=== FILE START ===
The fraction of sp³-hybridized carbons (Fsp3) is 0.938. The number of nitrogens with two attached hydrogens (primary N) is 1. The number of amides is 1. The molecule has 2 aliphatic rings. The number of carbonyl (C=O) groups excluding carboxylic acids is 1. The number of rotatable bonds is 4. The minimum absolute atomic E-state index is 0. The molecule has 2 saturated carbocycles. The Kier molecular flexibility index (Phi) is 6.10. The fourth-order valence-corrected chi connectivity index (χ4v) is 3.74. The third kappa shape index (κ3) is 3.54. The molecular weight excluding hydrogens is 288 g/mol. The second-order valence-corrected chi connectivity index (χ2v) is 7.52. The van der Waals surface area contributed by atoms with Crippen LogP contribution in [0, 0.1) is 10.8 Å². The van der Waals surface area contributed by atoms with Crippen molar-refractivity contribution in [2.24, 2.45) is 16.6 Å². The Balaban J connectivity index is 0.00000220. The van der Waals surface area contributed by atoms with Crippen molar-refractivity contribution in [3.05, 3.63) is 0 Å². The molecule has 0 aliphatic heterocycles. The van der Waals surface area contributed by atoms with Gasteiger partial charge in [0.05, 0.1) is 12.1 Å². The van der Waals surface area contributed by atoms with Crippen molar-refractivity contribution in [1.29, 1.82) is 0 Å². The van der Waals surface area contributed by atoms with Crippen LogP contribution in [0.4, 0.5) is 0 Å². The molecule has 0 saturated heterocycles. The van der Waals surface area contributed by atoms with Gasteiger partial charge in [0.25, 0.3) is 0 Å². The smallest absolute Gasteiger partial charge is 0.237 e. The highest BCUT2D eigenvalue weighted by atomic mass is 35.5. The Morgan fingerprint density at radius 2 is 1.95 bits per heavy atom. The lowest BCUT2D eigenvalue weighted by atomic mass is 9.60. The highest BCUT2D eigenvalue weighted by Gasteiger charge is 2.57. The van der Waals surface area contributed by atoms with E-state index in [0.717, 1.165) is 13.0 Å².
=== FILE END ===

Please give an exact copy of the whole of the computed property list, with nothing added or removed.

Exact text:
The fraction of sp³-hybridized carbons (Fsp3) is 0.938. The number of nitrogens with two attached hydrogens (primary N) is 1. The number of amides is 1. The molecule has 2 aliphatic rings. The number of carbonyl (C=O) groups excluding carboxylic acids is 1. The number of rotatable bonds is 4. The minimum absolute atomic E-state index is 0. The molecule has 2 saturated carbocycles. The Kier molecular flexibility index (Phi) is 6.10. The fourth-order valence-corrected chi connectivity index (χ4v) is 3.74. The third kappa shape index (κ3) is 3.54. The molecular weight excluding hydrogens is 288 g/mol. The second-order valence-corrected chi connectivity index (χ2v) is 7.52. The van der Waals surface area contributed by atoms with Crippen LogP contribution in [0, 0.1) is 10.8 Å². The van der Waals surface area contributed by atoms with Crippen molar-refractivity contribution in [2.24, 2.45) is 16.6 Å². The Balaban J connectivity index is 0.00000220. The van der Waals surface area contributed by atoms with Crippen molar-refractivity contribution in [3.05, 3.63) is 0 Å². The molecule has 0 aliphatic heterocycles. The van der Waals surface area contributed by atoms with Gasteiger partial charge in [0.05, 0.1) is 12.1 Å². The van der Waals surface area contributed by atoms with Crippen molar-refractivity contribution in [1.29, 1.82) is 0 Å². The van der Waals surface area contributed by atoms with Crippen LogP contribution in [0.4, 0.5) is 0 Å². The molecule has 0 saturated heterocycles. The van der Waals surface area contributed by atoms with Gasteiger partial charge in [0.25, 0.3) is 0 Å². The smallest absolute Gasteiger partial charge is 0.237 e. The highest BCUT2D eigenvalue weighted by atomic mass is 35.5. The Morgan fingerprint density at radius 2 is 1.95 bits per heavy atom. The lowest BCUT2D eigenvalue weighted by atomic mass is 9.60. The highest BCUT2D eigenvalue weighted by Gasteiger charge is 2.57. The van der Waals surface area contributed by atoms with E-state index in [0.717, 1.165) is 13.0 Å².